Globally, an over-reliance on a few staple crops, namely maize, wheat and rice, has resulted in limited dietary diversity— a leading cause of persistent malnutrition. These few foods represent more than half of the world’s calorie intake and have typically played a central role in the fight against food security, but to no avail— hunger, inequality and non-communicable diseases continue to rise. Perhaps it is time to try something new.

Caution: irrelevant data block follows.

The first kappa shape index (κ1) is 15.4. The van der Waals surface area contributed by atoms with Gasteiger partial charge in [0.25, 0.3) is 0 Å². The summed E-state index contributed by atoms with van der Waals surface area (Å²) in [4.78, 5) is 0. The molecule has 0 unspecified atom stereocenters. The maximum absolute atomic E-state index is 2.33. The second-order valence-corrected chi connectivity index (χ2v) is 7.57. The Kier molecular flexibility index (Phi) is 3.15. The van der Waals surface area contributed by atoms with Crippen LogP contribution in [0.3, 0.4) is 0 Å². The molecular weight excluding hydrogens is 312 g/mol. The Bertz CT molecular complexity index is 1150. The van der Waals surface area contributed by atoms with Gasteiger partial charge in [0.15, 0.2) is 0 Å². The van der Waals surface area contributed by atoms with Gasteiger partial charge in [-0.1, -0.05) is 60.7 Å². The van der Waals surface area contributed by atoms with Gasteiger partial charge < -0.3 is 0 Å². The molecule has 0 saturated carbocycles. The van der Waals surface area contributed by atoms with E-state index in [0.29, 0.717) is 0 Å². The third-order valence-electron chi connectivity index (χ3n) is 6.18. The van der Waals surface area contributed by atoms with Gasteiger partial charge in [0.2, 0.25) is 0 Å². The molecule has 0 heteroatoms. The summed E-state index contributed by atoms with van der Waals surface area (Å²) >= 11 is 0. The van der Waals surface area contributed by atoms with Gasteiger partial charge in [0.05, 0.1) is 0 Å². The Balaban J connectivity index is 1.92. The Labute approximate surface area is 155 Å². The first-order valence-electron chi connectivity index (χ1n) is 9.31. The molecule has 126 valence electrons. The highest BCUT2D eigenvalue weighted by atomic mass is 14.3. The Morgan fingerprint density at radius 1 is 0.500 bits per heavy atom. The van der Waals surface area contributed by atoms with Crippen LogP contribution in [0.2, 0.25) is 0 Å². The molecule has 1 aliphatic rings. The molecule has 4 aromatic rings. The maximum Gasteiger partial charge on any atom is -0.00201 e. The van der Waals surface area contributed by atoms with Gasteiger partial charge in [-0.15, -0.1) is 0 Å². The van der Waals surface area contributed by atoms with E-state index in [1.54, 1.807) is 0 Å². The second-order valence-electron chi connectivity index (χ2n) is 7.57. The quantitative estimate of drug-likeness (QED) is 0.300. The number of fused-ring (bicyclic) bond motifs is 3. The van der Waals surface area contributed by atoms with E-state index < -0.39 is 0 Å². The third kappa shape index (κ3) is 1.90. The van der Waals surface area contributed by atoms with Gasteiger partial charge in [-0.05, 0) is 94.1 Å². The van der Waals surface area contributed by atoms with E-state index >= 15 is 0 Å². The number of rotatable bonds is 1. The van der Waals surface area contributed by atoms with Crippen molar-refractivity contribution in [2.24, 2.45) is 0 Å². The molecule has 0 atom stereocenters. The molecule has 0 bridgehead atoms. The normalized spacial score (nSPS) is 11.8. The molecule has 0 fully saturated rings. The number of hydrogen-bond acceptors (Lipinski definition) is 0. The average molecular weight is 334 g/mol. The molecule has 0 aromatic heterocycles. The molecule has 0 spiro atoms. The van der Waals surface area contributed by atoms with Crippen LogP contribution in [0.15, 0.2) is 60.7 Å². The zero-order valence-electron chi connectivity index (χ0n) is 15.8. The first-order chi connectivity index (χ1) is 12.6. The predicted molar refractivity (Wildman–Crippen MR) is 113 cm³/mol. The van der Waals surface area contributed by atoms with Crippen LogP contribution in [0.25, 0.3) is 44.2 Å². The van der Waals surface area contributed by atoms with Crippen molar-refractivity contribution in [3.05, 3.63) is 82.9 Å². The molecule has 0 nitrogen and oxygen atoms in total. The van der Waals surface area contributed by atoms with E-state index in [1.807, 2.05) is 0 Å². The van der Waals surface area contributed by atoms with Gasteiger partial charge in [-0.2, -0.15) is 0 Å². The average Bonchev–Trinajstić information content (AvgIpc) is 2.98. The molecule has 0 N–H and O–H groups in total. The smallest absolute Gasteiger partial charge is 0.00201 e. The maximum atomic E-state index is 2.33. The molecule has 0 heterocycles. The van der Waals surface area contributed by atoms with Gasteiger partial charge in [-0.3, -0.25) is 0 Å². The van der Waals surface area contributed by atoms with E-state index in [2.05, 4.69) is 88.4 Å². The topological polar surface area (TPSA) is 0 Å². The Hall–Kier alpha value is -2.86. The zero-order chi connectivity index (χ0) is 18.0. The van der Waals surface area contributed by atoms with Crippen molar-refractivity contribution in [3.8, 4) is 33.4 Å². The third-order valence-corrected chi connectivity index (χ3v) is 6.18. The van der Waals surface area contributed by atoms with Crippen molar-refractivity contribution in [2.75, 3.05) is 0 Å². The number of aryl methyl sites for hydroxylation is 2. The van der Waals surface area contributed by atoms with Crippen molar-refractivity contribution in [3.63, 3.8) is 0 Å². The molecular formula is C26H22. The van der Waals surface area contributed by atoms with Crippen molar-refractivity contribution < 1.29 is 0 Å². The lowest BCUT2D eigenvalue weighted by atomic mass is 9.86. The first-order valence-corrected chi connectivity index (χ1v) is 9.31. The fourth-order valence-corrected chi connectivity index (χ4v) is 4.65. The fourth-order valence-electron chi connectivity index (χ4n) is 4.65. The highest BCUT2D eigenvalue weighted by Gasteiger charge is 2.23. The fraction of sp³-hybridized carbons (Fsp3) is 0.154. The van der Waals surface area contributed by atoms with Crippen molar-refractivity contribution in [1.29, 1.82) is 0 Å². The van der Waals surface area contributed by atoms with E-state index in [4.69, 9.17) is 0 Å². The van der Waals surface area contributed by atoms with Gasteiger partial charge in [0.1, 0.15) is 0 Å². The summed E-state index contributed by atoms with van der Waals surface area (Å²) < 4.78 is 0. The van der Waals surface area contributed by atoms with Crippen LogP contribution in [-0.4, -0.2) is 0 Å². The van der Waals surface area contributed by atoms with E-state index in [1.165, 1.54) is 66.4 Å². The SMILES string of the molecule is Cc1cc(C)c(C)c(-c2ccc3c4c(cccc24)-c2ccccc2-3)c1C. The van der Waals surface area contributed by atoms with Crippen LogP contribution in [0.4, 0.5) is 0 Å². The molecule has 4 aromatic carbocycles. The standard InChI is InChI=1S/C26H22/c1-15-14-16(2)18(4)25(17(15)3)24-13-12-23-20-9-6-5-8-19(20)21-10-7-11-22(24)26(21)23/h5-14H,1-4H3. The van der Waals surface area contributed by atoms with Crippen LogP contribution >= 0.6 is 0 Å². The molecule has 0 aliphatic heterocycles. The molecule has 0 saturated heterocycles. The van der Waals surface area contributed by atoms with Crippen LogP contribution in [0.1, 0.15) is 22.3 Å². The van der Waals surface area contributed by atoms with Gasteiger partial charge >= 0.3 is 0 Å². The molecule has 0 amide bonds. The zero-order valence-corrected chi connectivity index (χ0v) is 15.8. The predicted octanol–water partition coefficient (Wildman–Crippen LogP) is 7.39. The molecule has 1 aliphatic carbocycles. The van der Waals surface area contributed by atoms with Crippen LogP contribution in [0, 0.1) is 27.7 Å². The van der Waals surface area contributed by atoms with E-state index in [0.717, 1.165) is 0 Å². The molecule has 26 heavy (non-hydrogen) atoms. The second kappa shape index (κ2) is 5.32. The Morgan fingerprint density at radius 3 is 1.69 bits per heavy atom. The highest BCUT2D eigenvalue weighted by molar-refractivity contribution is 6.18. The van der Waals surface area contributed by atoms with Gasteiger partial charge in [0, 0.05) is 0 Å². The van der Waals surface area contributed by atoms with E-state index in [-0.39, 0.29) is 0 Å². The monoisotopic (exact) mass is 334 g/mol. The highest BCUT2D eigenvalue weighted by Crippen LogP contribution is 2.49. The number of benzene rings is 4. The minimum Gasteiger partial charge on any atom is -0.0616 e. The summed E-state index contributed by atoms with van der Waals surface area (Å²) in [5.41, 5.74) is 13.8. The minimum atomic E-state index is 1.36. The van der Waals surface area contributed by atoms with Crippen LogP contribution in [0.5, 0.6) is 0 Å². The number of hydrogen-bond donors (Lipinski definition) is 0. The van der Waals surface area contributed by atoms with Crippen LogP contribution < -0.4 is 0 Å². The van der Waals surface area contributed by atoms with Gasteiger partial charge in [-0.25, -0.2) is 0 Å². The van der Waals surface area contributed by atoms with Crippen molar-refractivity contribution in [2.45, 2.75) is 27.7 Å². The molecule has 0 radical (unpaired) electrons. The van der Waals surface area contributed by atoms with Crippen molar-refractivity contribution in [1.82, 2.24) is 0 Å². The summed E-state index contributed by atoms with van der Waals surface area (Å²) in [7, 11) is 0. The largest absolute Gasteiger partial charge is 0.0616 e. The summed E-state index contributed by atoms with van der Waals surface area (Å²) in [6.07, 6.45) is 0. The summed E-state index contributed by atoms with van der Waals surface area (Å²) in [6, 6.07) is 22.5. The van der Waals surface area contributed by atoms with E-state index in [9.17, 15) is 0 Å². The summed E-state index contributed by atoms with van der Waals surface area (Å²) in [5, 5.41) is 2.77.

Despite the fact that there are more than 30,000 identified edible plant species in existence, only 6,000 to 7,000 are used for food and only 170 are grown commercially, while approximately 30 species fulfil 95 per cent of the world’s calorie requirements, as factory-style farming systems continue to contribute to the overwhelming degradation of the world’s natural resources and contribute to 26 per cent of total global greenhouse gas emissions. (Science, 2018)1
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